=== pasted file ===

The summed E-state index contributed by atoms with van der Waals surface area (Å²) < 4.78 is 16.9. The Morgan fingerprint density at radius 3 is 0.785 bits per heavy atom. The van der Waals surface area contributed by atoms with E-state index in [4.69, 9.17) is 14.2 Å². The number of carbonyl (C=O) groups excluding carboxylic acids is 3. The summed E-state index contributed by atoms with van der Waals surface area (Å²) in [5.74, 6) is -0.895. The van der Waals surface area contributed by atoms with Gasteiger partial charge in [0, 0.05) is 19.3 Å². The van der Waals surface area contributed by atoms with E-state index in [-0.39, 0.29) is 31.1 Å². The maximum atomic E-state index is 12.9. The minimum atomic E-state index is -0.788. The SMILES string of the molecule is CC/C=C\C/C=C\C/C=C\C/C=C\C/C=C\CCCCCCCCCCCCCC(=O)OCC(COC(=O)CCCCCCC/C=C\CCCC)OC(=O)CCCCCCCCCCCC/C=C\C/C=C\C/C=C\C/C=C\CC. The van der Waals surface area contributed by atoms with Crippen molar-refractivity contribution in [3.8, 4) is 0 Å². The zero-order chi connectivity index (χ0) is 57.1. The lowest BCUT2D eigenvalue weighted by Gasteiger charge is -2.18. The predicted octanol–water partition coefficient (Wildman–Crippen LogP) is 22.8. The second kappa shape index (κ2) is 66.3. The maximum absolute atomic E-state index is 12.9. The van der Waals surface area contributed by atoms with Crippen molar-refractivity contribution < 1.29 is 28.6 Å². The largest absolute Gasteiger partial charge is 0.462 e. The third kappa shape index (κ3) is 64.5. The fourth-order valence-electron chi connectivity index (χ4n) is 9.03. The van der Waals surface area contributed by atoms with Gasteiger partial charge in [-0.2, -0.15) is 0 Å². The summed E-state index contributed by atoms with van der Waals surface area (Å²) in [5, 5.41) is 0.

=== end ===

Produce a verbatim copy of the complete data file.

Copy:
The summed E-state index contributed by atoms with van der Waals surface area (Å²) < 4.78 is 16.9. The Morgan fingerprint density at radius 3 is 0.785 bits per heavy atom. The van der Waals surface area contributed by atoms with E-state index in [4.69, 9.17) is 14.2 Å². The number of carbonyl (C=O) groups excluding carboxylic acids is 3. The summed E-state index contributed by atoms with van der Waals surface area (Å²) in [5.74, 6) is -0.895. The van der Waals surface area contributed by atoms with Gasteiger partial charge in [0, 0.05) is 19.3 Å². The van der Waals surface area contributed by atoms with E-state index in [-0.39, 0.29) is 31.1 Å². The maximum atomic E-state index is 12.9. The minimum atomic E-state index is -0.788. The SMILES string of the molecule is CC/C=C\C/C=C\C/C=C\C/C=C\C/C=C\CCCCCCCCCCCCCC(=O)OCC(COC(=O)CCCCCCC/C=C\CCCC)OC(=O)CCCCCCCCCCCC/C=C\C/C=C\C/C=C\C/C=C\CC. The van der Waals surface area contributed by atoms with Crippen molar-refractivity contribution in [3.8, 4) is 0 Å². The zero-order chi connectivity index (χ0) is 57.1. The lowest BCUT2D eigenvalue weighted by Gasteiger charge is -2.18. The predicted octanol–water partition coefficient (Wildman–Crippen LogP) is 22.8. The second kappa shape index (κ2) is 66.3. The maximum absolute atomic E-state index is 12.9. The van der Waals surface area contributed by atoms with Crippen molar-refractivity contribution < 1.29 is 28.6 Å². The largest absolute Gasteiger partial charge is 0.462 e. The third kappa shape index (κ3) is 64.5. The fourth-order valence-electron chi connectivity index (χ4n) is 9.03. The van der Waals surface area contributed by atoms with Gasteiger partial charge in [-0.2, -0.15) is 0 Å². The summed E-state index contributed by atoms with van der Waals surface area (Å²) in [5, 5.41) is 0.